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CompareStringCounts compares two columnar files containing spellings and part of speech tags.
comparestringcounts analysis.tab reference.tab
The analysis.tab and reference.tab files contain strings and counts of those strings compiled from two texts or corpora. Both files contain two tab-separated columns. The first column is a string. The second column contains the count of the number of times that string occurred in the associated text.
The output contains seven tab-separated columns, sorted in descending order by log-likelihood value. One line of output appears for each string in the analysis text.
These results are written to the standard output file which can be redirected to another file. A brief summary of the analysis is written to the standard error file.
Comparisons tell you whether there is more of this here or less of that there. Knowing that individual word forms in one text occur more or less often than in another text may help characterize some generic differences between those texts. Statistics on how often the words occur add rigor and provide a framework for judging whether the observed differences are likely or unlikely to have occurred by chance, and so deserve futher attention and interpretation.
CompareStringCounts allows you to compare the frequencies of word occurrences in two texts and obtain a statistical measure of the significance of the differences. CompareStringCounts uses the log-likelihood ratio G2 , also known as Dunning's Log-Likelihood, as a measure of difference. To compute G2, CompareStringCounts constructs a two-by-two contingency table of frequencies for each word.
Count of word form
Count of other word forms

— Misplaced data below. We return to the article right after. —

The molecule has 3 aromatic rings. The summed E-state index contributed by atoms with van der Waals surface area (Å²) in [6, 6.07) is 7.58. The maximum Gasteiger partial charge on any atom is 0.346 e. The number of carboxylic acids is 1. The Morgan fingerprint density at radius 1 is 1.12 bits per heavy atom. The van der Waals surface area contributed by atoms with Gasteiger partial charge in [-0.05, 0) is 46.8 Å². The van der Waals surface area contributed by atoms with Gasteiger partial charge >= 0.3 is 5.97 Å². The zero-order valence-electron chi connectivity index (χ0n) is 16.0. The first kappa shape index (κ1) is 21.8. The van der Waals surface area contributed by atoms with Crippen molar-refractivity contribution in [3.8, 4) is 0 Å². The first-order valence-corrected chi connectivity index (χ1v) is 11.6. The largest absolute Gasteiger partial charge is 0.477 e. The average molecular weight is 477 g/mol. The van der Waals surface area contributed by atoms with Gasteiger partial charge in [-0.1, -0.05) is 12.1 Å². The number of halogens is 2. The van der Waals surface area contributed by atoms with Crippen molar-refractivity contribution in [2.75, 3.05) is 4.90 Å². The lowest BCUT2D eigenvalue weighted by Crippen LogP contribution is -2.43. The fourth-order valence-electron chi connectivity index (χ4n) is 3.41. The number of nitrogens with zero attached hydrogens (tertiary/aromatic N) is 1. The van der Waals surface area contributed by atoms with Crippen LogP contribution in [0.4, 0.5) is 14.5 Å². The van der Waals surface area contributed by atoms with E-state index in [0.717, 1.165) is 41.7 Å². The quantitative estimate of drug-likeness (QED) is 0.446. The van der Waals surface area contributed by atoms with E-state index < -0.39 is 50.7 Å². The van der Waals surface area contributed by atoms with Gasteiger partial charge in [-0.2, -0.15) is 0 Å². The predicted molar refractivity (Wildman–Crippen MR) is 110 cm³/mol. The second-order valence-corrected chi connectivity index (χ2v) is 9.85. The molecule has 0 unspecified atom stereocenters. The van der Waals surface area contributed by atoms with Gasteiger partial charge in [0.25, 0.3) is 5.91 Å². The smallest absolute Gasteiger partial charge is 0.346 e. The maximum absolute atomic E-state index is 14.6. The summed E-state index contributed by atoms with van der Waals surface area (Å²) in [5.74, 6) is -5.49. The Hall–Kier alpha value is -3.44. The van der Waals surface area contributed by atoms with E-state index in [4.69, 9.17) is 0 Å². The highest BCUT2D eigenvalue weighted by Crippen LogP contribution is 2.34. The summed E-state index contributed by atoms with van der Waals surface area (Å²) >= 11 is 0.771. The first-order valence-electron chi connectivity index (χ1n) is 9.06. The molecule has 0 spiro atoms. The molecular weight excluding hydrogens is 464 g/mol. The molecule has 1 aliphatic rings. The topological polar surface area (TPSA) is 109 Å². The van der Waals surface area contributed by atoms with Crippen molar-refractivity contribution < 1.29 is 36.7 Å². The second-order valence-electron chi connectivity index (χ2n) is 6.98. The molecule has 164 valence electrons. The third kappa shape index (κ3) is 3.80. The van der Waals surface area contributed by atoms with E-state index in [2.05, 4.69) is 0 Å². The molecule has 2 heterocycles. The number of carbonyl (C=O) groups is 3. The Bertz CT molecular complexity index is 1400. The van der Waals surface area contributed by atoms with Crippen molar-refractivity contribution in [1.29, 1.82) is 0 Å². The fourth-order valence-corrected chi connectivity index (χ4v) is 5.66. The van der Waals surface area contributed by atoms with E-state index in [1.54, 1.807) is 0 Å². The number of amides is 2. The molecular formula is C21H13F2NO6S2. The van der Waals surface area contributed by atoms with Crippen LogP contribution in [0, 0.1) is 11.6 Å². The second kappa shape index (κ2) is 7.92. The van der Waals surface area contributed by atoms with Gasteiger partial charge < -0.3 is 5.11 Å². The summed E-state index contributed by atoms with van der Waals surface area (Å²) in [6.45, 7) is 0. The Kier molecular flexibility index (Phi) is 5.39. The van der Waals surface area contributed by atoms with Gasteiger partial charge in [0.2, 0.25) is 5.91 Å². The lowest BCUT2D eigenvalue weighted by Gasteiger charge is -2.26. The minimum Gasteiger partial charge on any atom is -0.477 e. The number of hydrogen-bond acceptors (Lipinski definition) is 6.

The value of "a" is the number of times the word occurs in the analysis text. The value of "b" is the number of times the word occurs in the reference text. The value of "c" is the total number of words in the analysis text. The value of "d" is the total number of words in the reference text.
Given this contingency table, CompareStringCounts calculates the log-likelihood ratio statistic G2 to assess the size and significance of the difference of a word's frequency of use in the two texts. The log-likelihood ratio measures the discrepancy of the the observed word frequencies from the values which we would expect to see if the word frequencies (by percentage) were the same in the two texts. The larger the discrepancy, the larger the value of G2, and the more statistically significant the difference between the word frequencies in the texts. Simply put, the log-likelihood value tells us how much more likely it is that the frequencies are different than that they are the same.
The log-likelihood value is computed as the sum over all terms of the form "O * ln(O/E)" where "O" is the observed value of a contingency table entry, "E" is the expected value under a model of homogeneity for frequencies for the two texts, and "ln" is the natural log. If the observed value is zero, we ignore that table entry in computing the total. CompareStringCounts calculates the log-likelihood value G2 for each two-by-two contingency table as follows.
2*((a*ln(a/E1)) + (b*ln(b/E2)))
To determine the statistical significance of G2, we refer the G2 value to the chi-square distribution with one degree of freedom. The significance value tells you how often a G2 as large as the one CompareStringCounts computed could occur by chance. For example, a log-likelihood value of 6.63 should occur by chance only about one in a hundred times. This means the significance of a G2 value of 6.63 is 0.01 .
Ted Dunning's paper discusses the use of the log-likelihood test for general textual analysis.
Dunning, Ted. 1993. Accurate Methods for the Statistics of Surprise and Coincidence. Computational Linguistics, Volume 19, number 1, pp. 61-74.
Rayson and Garside discuss the use of the log-likelihood test for comparing corpora.
Rayson, P. and Garside, R. 2000. Comparing corpora using frequency profiling. In Proceedings of the workshop on Comparing Corpora, held in conjunction with the 38th annual meeting of the Association for Computational Linguistics (ACL 2000). 1-8 October 2000, Hong Kong.
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